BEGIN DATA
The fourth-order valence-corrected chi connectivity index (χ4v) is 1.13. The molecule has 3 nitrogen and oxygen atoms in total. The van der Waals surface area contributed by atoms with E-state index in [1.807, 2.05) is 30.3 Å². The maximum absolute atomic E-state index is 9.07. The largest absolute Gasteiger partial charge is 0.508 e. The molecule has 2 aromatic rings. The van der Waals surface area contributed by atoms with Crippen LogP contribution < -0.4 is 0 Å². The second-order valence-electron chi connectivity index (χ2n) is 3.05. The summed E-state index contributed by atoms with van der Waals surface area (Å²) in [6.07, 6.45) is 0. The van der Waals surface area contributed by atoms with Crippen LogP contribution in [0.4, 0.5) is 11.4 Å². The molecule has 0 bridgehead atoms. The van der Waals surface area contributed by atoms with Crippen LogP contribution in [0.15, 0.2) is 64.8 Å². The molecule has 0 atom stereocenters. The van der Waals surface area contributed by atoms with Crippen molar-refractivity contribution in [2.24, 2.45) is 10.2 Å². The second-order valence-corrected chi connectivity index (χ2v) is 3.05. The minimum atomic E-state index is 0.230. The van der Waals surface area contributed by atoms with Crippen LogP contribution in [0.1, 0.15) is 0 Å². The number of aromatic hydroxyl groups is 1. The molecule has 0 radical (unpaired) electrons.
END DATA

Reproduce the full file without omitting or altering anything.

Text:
The fourth-order valence-corrected chi connectivity index (χ4v) is 1.13. The molecule has 3 nitrogen and oxygen atoms in total. The van der Waals surface area contributed by atoms with E-state index in [1.807, 2.05) is 30.3 Å². The maximum absolute atomic E-state index is 9.07. The largest absolute Gasteiger partial charge is 0.508 e. The molecule has 2 aromatic rings. The van der Waals surface area contributed by atoms with Crippen LogP contribution < -0.4 is 0 Å². The second-order valence-electron chi connectivity index (χ2n) is 3.05. The summed E-state index contributed by atoms with van der Waals surface area (Å²) in [6.07, 6.45) is 0. The van der Waals surface area contributed by atoms with Crippen LogP contribution in [0.4, 0.5) is 11.4 Å². The molecule has 0 bridgehead atoms. The van der Waals surface area contributed by atoms with Crippen LogP contribution in [0.15, 0.2) is 64.8 Å². The molecule has 0 atom stereocenters. The van der Waals surface area contributed by atoms with Crippen molar-refractivity contribution in [2.24, 2.45) is 10.2 Å². The second-order valence-corrected chi connectivity index (χ2v) is 3.05. The minimum atomic E-state index is 0.230. The van der Waals surface area contributed by atoms with Crippen LogP contribution in [0.1, 0.15) is 0 Å². The number of aromatic hydroxyl groups is 1. The molecule has 0 radical (unpaired) electrons.